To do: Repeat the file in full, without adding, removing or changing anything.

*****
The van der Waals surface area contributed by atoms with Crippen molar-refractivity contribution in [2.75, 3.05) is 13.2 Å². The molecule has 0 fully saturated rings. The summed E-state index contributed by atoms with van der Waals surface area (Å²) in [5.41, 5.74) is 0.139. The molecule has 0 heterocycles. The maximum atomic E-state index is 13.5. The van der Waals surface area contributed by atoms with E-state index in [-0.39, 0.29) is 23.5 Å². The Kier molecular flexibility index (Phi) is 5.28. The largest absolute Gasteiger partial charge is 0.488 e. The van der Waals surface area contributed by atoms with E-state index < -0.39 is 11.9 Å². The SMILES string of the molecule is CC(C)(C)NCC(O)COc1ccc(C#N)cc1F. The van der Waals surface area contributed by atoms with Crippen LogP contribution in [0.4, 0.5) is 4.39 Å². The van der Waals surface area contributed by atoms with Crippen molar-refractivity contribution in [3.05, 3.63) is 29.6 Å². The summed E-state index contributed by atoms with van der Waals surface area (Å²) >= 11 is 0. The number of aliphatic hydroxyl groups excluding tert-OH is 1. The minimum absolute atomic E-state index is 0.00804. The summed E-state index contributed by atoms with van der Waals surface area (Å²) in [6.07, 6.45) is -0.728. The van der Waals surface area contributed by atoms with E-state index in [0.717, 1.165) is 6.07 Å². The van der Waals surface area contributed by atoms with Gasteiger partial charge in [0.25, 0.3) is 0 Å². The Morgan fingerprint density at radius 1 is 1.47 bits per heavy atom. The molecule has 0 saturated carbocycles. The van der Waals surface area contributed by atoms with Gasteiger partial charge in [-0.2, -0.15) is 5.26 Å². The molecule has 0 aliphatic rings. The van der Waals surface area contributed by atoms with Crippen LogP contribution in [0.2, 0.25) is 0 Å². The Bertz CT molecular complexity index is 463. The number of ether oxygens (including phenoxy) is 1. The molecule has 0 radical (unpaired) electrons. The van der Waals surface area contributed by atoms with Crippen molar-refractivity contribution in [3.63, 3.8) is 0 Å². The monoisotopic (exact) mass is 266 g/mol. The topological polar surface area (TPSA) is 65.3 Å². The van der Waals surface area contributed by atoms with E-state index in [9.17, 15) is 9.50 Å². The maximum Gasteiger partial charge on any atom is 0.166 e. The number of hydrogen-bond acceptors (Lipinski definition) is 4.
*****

The van der Waals surface area contributed by atoms with Crippen molar-refractivity contribution in [2.75, 3.05) is 13.2 Å². The molecule has 0 fully saturated rings. The summed E-state index contributed by atoms with van der Waals surface area (Å²) in [5.41, 5.74) is 0.139. The molecule has 0 heterocycles. The maximum atomic E-state index is 13.5. The van der Waals surface area contributed by atoms with E-state index in [-0.39, 0.29) is 23.5 Å². The Kier molecular flexibility index (Phi) is 5.28. The largest absolute Gasteiger partial charge is 0.488 e. The van der Waals surface area contributed by atoms with E-state index < -0.39 is 11.9 Å². The SMILES string of the molecule is CC(C)(C)NCC(O)COc1ccc(C#N)cc1F. The van der Waals surface area contributed by atoms with Crippen LogP contribution in [0.4, 0.5) is 4.39 Å². The van der Waals surface area contributed by atoms with Crippen molar-refractivity contribution in [3.05, 3.63) is 29.6 Å². The summed E-state index contributed by atoms with van der Waals surface area (Å²) >= 11 is 0. The number of aliphatic hydroxyl groups excluding tert-OH is 1. The minimum absolute atomic E-state index is 0.00804. The summed E-state index contributed by atoms with van der Waals surface area (Å²) in [6.07, 6.45) is -0.728. The van der Waals surface area contributed by atoms with E-state index in [0.717, 1.165) is 6.07 Å². The van der Waals surface area contributed by atoms with Gasteiger partial charge in [0.25, 0.3) is 0 Å². The Morgan fingerprint density at radius 1 is 1.47 bits per heavy atom. The molecule has 0 saturated carbocycles. The van der Waals surface area contributed by atoms with Gasteiger partial charge in [-0.2, -0.15) is 5.26 Å². The molecule has 0 aliphatic rings. The van der Waals surface area contributed by atoms with Crippen LogP contribution in [0.2, 0.25) is 0 Å². The Bertz CT molecular complexity index is 463. The number of ether oxygens (including phenoxy) is 1. The molecule has 0 radical (unpaired) electrons. The van der Waals surface area contributed by atoms with Crippen molar-refractivity contribution in [3.63, 3.8) is 0 Å². The monoisotopic (exact) mass is 266 g/mol. The topological polar surface area (TPSA) is 65.3 Å². The van der Waals surface area contributed by atoms with E-state index in [9.17, 15) is 9.50 Å². The maximum Gasteiger partial charge on any atom is 0.166 e. The number of hydrogen-bond acceptors (Lipinski definition) is 4.